The 2023-24 ski season will mark seventy-five years of skiing at Snow Valley. The club’s long and rich history is a testament to those who started it all by walking up Whitemud Creek ravine and sliding down the slopes. Here’s how it got going…
The following is taken from “The Snow Valley Story: 65 Years in the Making” a 65th anniversary initiative written by Steve Kenworthy with design and layout by Brandon Pedersen. Steve is a freelance writer who worked several seasons at Snow Valley as well as Castle Mountain Resort and others. Brandon worked at Snow Valley for three seasons in the Marketing Department and continues to work in the industry as a representative for Salomon equipment.
Skiing at the site of present day Snow Valley Ski Club started informally around 1948, at a time when many areas around the city that had suitable slopes were being explored by skiers looking for new places to slide. At the time, the area was pastureland owned by a nearby farmer.
It wasn’t until 1952 when a trio of men eager to develop a new ski area in Edmonton began eyeing up the Whitemud Creek basin for its commercial skiing potential. The group operated under the name Adsum Ltd and was made up of Bill Evans, Ed Bryant and Larry Mitanski. Adsum was originally formed to develop a ski resort at Marmot Basin in Jasper National Park but they were “10 years too early” said Evans. Adsum lacked the finances and support of the national park to bring their vision to life in Jasper. However, they still wanted to see the sport grow so they set their sights on Edmonton, where skiing was regaining popularity as part of the post-war economic boom.
After several months of planning and construction, Adsum had developed Snow Valley into Edmonton’s newest full service ski area and in January 1953, the slopes officially opened to the public. The facility included a modern rope tow serving four large slopes and trails, a chalet with snack bar providing hot drinks and providing regular ski services, a ski school and free parking for hundreds of cars. Vertical drop was 40 meters. During the opening weekend ski the legendary mountain guide Bruno Engler provided instruction.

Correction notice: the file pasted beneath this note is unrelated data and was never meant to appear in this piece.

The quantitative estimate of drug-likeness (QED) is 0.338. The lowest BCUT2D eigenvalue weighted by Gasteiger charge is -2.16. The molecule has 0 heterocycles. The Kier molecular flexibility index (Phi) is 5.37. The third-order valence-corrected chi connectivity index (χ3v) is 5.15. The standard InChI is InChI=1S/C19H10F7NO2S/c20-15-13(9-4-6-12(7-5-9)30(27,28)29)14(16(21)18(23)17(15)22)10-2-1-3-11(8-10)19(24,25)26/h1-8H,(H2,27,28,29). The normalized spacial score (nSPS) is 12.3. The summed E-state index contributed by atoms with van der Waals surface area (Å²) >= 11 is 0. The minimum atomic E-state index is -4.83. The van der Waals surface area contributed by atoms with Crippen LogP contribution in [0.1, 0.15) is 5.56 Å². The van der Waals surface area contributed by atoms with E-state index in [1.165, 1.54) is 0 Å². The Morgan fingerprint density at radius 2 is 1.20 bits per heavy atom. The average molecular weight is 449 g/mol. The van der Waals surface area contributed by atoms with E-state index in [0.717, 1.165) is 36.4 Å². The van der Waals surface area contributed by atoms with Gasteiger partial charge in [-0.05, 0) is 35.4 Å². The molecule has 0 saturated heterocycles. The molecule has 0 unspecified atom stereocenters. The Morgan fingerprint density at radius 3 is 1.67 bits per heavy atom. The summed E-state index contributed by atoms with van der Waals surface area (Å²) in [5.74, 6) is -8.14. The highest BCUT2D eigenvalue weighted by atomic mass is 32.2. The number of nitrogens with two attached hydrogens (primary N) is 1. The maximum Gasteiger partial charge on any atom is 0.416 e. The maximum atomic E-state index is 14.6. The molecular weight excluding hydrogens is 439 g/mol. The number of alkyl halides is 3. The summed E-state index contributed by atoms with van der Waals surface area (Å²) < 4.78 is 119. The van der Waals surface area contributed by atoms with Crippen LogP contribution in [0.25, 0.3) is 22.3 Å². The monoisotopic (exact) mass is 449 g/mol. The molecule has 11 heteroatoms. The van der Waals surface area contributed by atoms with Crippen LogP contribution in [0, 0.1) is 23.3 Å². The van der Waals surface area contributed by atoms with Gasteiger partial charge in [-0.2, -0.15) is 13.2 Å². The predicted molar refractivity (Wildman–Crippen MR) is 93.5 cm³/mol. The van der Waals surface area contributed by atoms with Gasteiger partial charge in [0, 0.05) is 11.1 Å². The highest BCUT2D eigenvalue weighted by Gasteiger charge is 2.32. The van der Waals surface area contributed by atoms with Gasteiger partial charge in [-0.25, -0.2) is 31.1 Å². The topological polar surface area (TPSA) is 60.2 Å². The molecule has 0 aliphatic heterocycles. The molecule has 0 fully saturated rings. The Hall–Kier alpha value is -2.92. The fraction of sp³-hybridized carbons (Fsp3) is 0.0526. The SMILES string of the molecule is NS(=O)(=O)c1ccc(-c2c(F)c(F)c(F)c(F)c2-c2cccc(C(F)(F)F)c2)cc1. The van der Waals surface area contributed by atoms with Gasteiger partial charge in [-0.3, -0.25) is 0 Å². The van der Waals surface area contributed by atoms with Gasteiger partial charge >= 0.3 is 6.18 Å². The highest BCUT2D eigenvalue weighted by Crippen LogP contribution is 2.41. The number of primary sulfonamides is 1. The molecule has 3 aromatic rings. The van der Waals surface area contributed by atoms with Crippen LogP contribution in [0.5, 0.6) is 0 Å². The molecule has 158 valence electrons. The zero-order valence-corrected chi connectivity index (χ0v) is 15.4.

The original rope tow was one that Evans and his partners had planned to use at Marmot Basin. A Mercury V-8 engine, which produced 115 horsepower, powered it and the design ensured the rope did not become wet and icy from dragging on the ground, something that was a problem in the days of rope tows.
Other milestones in the early days include:
Edmonton was rapidly expanding and by 1960, Whitemud Creek area was annexed and the land designated for park-use. This development had a major impact on Snow Valley, as the skiing operation, which was a private commercial business run by Adsum, would now be within Whitemud Creek Park. This would be in contravention of the city’s park use policy, which did not allow commercial organizations to exist on city parkland. In order to keep the ski operation going, a not-for-profit society was formed named the Snow Valley Ski Club, which would keep skiing alive in the newly formed park. Bruce Allsopp, Ted Bishop, Norm Rault, Gordon Torgness, Don Gower and George Shipley signed the official Societies Act application.
Snow Valley Ski Club was formally registered as a not-for-profit society on November 30, 1961. Historically it was a watershed moment for Snow Valley as the operation shifted from being a commercial business into an organization with a board of directors whose aim was to provide a community recreation area.
Note: The creation of the not-for-profit society in 1961 is sometimes considered the “start” of Snow Valley, leading to some confusion when it comes to celebrating the club’s anniversary. The 1953 grand opening of Snow Valley is perhaps more accurate as it was the start of lift serviced skiing in Rainbow Valley but for the purposes of this publication the 1948-49 winter is considered the true beginning of skiing at Snow Valley. At that time, adventurous residents looking for new places to challenge themselves were exploring the valleys and ravines throughout Edmonton. The open, unserviced slopes of the west side of Rainbow Valley were certainly part of that simpler time when skiing was still about exploring as much as sliding